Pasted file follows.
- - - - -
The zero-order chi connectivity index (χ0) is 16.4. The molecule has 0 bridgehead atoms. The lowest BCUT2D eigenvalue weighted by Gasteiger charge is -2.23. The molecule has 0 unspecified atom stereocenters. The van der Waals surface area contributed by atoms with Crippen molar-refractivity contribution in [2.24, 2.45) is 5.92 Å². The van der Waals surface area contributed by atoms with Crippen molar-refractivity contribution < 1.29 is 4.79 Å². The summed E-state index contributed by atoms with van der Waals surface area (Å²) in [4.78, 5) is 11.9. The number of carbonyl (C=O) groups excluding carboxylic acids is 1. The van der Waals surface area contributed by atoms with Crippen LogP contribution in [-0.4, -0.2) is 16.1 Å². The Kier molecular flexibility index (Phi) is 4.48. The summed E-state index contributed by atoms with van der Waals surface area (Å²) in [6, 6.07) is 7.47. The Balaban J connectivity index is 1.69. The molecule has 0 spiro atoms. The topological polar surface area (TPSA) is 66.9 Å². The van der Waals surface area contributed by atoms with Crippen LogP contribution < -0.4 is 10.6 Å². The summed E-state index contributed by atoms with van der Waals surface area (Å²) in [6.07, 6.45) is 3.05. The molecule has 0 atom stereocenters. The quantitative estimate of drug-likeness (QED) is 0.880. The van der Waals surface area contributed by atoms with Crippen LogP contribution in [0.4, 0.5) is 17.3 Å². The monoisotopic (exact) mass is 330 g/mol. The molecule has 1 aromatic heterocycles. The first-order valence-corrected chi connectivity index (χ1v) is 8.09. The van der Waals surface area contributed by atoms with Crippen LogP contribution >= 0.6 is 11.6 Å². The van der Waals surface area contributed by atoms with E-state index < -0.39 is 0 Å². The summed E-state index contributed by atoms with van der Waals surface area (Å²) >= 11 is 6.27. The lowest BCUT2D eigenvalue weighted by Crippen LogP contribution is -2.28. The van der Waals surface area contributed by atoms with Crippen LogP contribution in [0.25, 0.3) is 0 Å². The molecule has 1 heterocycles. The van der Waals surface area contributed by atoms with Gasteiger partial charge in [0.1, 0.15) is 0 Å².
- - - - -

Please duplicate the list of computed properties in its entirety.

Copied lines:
The zero-order chi connectivity index (χ0) is 16.4. The molecule has 0 bridgehead atoms. The lowest BCUT2D eigenvalue weighted by Gasteiger charge is -2.23. The molecule has 0 unspecified atom stereocenters. The van der Waals surface area contributed by atoms with Crippen molar-refractivity contribution in [2.24, 2.45) is 5.92 Å². The van der Waals surface area contributed by atoms with Crippen molar-refractivity contribution < 1.29 is 4.79 Å². The summed E-state index contributed by atoms with van der Waals surface area (Å²) in [4.78, 5) is 11.9. The number of carbonyl (C=O) groups excluding carboxylic acids is 1. The van der Waals surface area contributed by atoms with Crippen LogP contribution in [-0.4, -0.2) is 16.1 Å². The Kier molecular flexibility index (Phi) is 4.48. The summed E-state index contributed by atoms with van der Waals surface area (Å²) in [6, 6.07) is 7.47. The Balaban J connectivity index is 1.69. The molecule has 0 spiro atoms. The topological polar surface area (TPSA) is 66.9 Å². The van der Waals surface area contributed by atoms with Crippen LogP contribution < -0.4 is 10.6 Å². The summed E-state index contributed by atoms with van der Waals surface area (Å²) in [6.07, 6.45) is 3.05. The molecule has 0 atom stereocenters. The quantitative estimate of drug-likeness (QED) is 0.880. The van der Waals surface area contributed by atoms with Crippen LogP contribution in [0.4, 0.5) is 17.3 Å². The monoisotopic (exact) mass is 330 g/mol. The molecule has 1 aromatic heterocycles. The first-order valence-corrected chi connectivity index (χ1v) is 8.09. The van der Waals surface area contributed by atoms with Crippen LogP contribution >= 0.6 is 11.6 Å². The van der Waals surface area contributed by atoms with E-state index < -0.39 is 0 Å². The summed E-state index contributed by atoms with van der Waals surface area (Å²) >= 11 is 6.27. The lowest BCUT2D eigenvalue weighted by Crippen LogP contribution is -2.28. The van der Waals surface area contributed by atoms with Crippen LogP contribution in [0.25, 0.3) is 0 Å². The molecule has 1 heterocycles. The van der Waals surface area contributed by atoms with Gasteiger partial charge in [0.1, 0.15) is 0 Å².